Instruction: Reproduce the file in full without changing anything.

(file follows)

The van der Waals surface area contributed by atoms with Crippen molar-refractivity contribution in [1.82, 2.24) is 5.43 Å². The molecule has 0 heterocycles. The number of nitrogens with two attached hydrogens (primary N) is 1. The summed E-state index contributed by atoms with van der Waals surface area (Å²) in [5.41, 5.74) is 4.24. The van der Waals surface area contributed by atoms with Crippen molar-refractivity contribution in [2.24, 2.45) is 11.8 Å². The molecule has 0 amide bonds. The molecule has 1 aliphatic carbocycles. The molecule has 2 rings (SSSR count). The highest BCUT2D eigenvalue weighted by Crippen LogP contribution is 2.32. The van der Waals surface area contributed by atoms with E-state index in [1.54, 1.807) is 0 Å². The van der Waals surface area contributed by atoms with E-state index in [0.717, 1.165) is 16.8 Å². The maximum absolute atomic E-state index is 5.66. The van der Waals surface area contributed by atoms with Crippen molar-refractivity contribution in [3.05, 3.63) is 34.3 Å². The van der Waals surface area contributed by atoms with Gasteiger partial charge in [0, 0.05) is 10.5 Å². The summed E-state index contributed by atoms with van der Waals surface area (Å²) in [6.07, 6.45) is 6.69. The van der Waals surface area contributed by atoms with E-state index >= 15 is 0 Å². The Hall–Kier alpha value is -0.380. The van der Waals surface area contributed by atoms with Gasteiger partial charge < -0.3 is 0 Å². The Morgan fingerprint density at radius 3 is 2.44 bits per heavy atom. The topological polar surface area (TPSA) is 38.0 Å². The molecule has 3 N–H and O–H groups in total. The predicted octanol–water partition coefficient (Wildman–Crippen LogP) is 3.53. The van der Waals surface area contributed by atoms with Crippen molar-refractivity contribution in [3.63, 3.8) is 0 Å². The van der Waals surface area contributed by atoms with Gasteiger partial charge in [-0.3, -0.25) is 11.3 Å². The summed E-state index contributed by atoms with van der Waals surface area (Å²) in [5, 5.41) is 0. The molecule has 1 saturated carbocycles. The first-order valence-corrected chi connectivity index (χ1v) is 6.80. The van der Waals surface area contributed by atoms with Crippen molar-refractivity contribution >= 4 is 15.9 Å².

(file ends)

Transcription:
The van der Waals surface area contributed by atoms with Crippen molar-refractivity contribution in [1.82, 2.24) is 5.43 Å². The molecule has 0 heterocycles. The number of nitrogens with two attached hydrogens (primary N) is 1. The summed E-state index contributed by atoms with van der Waals surface area (Å²) in [5.41, 5.74) is 4.24. The van der Waals surface area contributed by atoms with Crippen molar-refractivity contribution in [2.24, 2.45) is 11.8 Å². The molecule has 0 amide bonds. The molecule has 1 aliphatic carbocycles. The molecule has 2 rings (SSSR count). The highest BCUT2D eigenvalue weighted by Crippen LogP contribution is 2.32. The van der Waals surface area contributed by atoms with E-state index in [1.54, 1.807) is 0 Å². The van der Waals surface area contributed by atoms with E-state index in [0.717, 1.165) is 16.8 Å². The maximum absolute atomic E-state index is 5.66. The van der Waals surface area contributed by atoms with Crippen molar-refractivity contribution in [3.05, 3.63) is 34.3 Å². The van der Waals surface area contributed by atoms with Gasteiger partial charge in [0, 0.05) is 10.5 Å². The summed E-state index contributed by atoms with van der Waals surface area (Å²) in [6.07, 6.45) is 6.69. The van der Waals surface area contributed by atoms with E-state index >= 15 is 0 Å². The Hall–Kier alpha value is -0.380. The van der Waals surface area contributed by atoms with Gasteiger partial charge < -0.3 is 0 Å². The Morgan fingerprint density at radius 3 is 2.44 bits per heavy atom. The topological polar surface area (TPSA) is 38.0 Å². The molecule has 3 N–H and O–H groups in total. The predicted octanol–water partition coefficient (Wildman–Crippen LogP) is 3.53. The van der Waals surface area contributed by atoms with Crippen molar-refractivity contribution in [3.63, 3.8) is 0 Å². The van der Waals surface area contributed by atoms with Gasteiger partial charge in [-0.3, -0.25) is 11.3 Å². The summed E-state index contributed by atoms with van der Waals surface area (Å²) in [5, 5.41) is 0. The molecule has 1 saturated carbocycles. The first-order valence-corrected chi connectivity index (χ1v) is 6.80. The van der Waals surface area contributed by atoms with Crippen molar-refractivity contribution >= 4 is 15.9 Å².